It was one of dozens of otherwise innocuous and usually ignored CES appointment queries. Apparently Polaroid Eyewear, an unfamiliar company with a familiar name, has a booth at CES (South Hall 13616) at which they will exhibit passive Polarized glasses for 3D viewing.
Why, I asked myself, would anyone buy polarized 3D glasses? That’s like opening a store to sell little ketchup packets. Passive 3D glasses only work in movie theaters, and they’re free.
So, like a good little reporter, I asked why. The Polaroid Eyewear PR gal told me “many of the next generation 3D TVs from the major players set to launch at CES are expected to use circular [passive 3D] technology.”
To which I coolly responded, “WHAT?!”
Passive 3D HDTV is coming
We are going to see a new breed of 3D HDTVs at CES, ones using a passive 3D technology called “circular,” which doesn’t require active shutter glasses. The polarizing left eye/right eye filters are built into the LCD HDTV itself rather than in the glasses, as is the case with active shutter. This means passive 3D HDTVs use the same polarized glasses used in movie theaters and are a fraction of the price (Polaroid Eyewear’s run around $30).
Vizio is the first to start selling a passive 3D HDTV, the 65-inch Theater 3D Edge Lit Razor LED (model number XVT3D650SV), priced at $3,700. Vizio will be demonstrating it in the Le Fleur Ballroom in the Wynn at CES.
Earlier this week, LG introduced the second passive 3D HDTV, the as-yet unpriced LW6500, which will go on sale in selected markets soon after CES. LG’s passive 3D HDTV launch isn’t surprising. The company has been making passive panels in Korea, and earlier this year introduced two passive 3D consumer models into the U.K. market.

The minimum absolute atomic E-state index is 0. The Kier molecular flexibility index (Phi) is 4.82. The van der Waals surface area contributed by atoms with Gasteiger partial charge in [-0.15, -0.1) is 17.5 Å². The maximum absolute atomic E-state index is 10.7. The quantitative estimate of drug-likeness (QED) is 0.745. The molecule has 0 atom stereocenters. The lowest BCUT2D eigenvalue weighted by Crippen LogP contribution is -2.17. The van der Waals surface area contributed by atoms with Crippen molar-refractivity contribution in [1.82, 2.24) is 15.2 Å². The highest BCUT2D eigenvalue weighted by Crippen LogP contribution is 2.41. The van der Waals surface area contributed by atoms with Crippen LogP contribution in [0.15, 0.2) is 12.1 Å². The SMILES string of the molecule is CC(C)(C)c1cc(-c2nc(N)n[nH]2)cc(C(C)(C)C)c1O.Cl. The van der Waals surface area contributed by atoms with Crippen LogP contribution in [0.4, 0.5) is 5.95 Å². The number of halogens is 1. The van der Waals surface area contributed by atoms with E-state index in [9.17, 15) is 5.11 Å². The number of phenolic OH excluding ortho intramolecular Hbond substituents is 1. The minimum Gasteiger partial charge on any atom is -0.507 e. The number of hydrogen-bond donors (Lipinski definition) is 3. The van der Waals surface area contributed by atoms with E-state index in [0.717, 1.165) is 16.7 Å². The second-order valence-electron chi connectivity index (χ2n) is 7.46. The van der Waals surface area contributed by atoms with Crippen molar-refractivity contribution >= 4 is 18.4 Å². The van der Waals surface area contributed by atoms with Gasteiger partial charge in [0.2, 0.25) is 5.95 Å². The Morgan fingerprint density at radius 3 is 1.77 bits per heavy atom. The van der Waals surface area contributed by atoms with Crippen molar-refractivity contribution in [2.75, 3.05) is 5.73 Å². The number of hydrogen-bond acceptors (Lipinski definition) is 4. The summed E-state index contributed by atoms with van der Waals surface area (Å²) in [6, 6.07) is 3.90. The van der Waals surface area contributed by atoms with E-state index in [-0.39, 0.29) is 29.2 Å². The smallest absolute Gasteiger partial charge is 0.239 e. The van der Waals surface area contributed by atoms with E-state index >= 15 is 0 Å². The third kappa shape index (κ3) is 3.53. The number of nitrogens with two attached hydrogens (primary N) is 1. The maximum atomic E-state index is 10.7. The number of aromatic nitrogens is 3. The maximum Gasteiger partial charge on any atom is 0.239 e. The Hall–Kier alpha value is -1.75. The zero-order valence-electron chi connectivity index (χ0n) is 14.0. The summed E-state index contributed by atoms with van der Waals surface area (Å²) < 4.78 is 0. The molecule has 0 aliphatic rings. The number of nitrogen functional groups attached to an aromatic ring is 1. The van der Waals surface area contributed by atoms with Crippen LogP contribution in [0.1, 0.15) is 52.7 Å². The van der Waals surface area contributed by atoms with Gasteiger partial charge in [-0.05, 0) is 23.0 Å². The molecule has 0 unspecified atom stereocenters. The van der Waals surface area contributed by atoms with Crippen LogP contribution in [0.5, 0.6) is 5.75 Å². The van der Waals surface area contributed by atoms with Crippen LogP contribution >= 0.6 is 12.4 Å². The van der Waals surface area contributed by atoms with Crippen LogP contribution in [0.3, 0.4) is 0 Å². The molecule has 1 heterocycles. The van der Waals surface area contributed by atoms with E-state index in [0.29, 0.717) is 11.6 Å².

There are likely going to be others announcing passive 3D HDTVs at CES, but I admit this is all educated guesswork:
JVC has been selling a 46-inch passive 3D monitor and so is a top candidate to introduce a consumer model.
Sony also sells commercial passive 3D HDTVs for the broadcast market, so, maybe…
And I’ve heard Toshiba’s name bandied about in connection with passive 3D HDTV.
Again, I have no official, on-the-record confirmation for any of this. But I smell a trend.
Passive 3D: A good idea
Once I got over my initial shock about the introduction of a second 3D HDTV format, and after some discussion with folks in the 3D know, passive 3D seems like a good idea for consumers, primarily because the expensive, heavy, constantly-in-need-of-recharging battery-powered active shutter glasses would be replaced by the kind of 3D glasses you get at the movies, only fancier and cheaper. (And thank goodness they’ll be fancier. You could end up in a tussle with a minimum wage usher demanding you return your own glasses, but we’ll cross that bridge when we see it in 3D.)
And of course retailers would love it – they can stop worrying about unpowered glasses when doing a demo.
Yup, passive 3D HDTV is a good idea – if this were the eve of CES 2010 instead of CES 2011.
Passive 3D: A bad idea
The pixels are barely dry on the active shutter 3D HDTVs the major HDTV makers have been hoopla-ing for the last year. Now we’re getting ANOTHER 3D format?
What in the wide wide world of sports is a goin’ on around here? Who’s running this industry?
In a world of bad CE ideas, introducing two completely different 3D HDTV formats into an already skeptical 3D-at-home market ranks up there with the FUBARs (ask your local WWII vet what it means) of RCA CED, Philips DCC/Sony MiniDisc, DVD+/-/RAM, and HD-DVD/Blu-ray.